The road to stardom hasn’t been easy for Buffalo Bills offensive lineman David Quessenberry.
After receiving zero scholarship offers out of high school, Quessenberry walked on at San Jose State. Following a 50-game (38 starts) career with the Spartans, the Houston Texans selected Quessenberry in the sixth round of the 2013 NFL Draft. He didn’t play in a regular season NFL game until 2017.
During a September practice in his rookie season, Quessenberry suffered a season-ending foot injury. The following summer, Quessenberry was diagnosed with Lymphoma, a battle he ultimately overcame after receiving treatment for multiple years.
Quessenberry finally returned to football activities in May of 2017, completing OTAs with the Texans. He proceeded to spend much of the season on the practice squad before debuting on Christmas Day.
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The 6-5, 310-pound Quessenberry was waived by Houston before the start of the 2018 season, subsequently joining the Tennessee Titans’ practice squad. He didn’t appear in another regular season contest until 2019 when he played four games and caught a touchdown pass when he lined up as a tight end in a loss to Indianapolis.
Quessenberry officially introduced himself to the national scene in 2020 as he played in 12 games with the Titans, starting six. That season paved way for Quessenberry’s unlikely breakout campaign at 31 last year, as the former Spartan started all 17 games and was one of the NFL’s best run-blocking offensive linemen.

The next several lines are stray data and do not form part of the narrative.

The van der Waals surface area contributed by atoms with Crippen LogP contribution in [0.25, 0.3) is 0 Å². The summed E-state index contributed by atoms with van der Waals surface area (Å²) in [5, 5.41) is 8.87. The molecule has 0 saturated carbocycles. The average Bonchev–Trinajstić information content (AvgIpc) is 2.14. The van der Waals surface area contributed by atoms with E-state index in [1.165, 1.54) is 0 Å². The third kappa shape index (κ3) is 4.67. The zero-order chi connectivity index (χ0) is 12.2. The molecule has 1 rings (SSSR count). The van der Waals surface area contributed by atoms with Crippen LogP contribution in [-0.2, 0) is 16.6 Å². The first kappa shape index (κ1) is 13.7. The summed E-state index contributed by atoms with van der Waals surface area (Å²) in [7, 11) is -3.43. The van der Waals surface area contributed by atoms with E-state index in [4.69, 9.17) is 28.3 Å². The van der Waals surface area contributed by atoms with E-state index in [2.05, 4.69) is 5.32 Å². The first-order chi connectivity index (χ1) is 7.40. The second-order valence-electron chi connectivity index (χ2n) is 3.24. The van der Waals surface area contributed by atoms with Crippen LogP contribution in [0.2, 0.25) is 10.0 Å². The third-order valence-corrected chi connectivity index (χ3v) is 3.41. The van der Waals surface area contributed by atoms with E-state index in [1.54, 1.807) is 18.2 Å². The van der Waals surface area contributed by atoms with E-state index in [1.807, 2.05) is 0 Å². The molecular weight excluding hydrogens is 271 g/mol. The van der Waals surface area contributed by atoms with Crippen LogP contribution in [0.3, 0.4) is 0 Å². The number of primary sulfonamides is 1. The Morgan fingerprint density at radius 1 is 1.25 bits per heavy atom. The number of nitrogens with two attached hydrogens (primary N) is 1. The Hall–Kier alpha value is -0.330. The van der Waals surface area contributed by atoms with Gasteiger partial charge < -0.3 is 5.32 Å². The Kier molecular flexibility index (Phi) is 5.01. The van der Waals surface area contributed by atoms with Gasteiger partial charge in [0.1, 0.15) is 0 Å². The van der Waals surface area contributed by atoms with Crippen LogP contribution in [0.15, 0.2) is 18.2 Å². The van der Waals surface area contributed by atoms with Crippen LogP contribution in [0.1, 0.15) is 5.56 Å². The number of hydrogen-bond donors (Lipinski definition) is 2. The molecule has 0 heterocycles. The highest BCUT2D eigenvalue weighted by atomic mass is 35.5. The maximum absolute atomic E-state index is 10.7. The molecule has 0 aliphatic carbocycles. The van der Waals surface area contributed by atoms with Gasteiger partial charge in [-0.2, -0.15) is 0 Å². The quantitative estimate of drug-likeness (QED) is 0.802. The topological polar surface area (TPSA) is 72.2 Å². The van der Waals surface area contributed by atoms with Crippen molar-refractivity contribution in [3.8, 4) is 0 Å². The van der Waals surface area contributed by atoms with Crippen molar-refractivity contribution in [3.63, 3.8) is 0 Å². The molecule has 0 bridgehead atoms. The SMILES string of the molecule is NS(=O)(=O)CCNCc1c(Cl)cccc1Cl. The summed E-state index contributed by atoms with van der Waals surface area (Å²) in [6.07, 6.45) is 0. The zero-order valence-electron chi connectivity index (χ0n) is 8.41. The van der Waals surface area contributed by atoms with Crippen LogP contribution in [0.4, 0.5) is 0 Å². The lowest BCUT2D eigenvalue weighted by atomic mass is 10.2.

Now playing on a one-year deal in Buffalo, Quessenberry is ready to prove 2021 wasn’t a fluke. Pro Football Focus believes in him, labeling the soon-to-be 32-year-old the Bills’ “secret superstar.”
Quessenberry’s performance for Tennessee last season was completely out of the blue, but it’s worth noting given Buffalo’s approach to its offensive line and the kind of contingency he represents. Quessenberry earned an 89.1 PFF run-blocking grade — among the best in the league — even if his pass protection was far more pedestrian. That was his first full season starting, and there had been little in his prior play to suggest it was in the cards. Maybe he just caught lightning in a bottle playing in a favorable scheme, or maybe the bills secured an intriguing option on the offensive line as a backup this offseason. – PFF’s Sam Monson
Buffalo’s offense features big names such as quarterback Josh Allen and receiver Stefon Diggs. An offensive lineman who’s not guaranteed to start wouldn’t be the first name to come to mind when considering the team’s superstars, but that’s the case here.
Factoring in all that Quessenberry has overcome to reach the point of establishing himself as a starting-caliber offensive lineman, he more than fits the bill. While his role might be in question, Quessenberry’s toughness, passion, and ability to overcome adversity are not, making him a valuable piece up front for the Bills.
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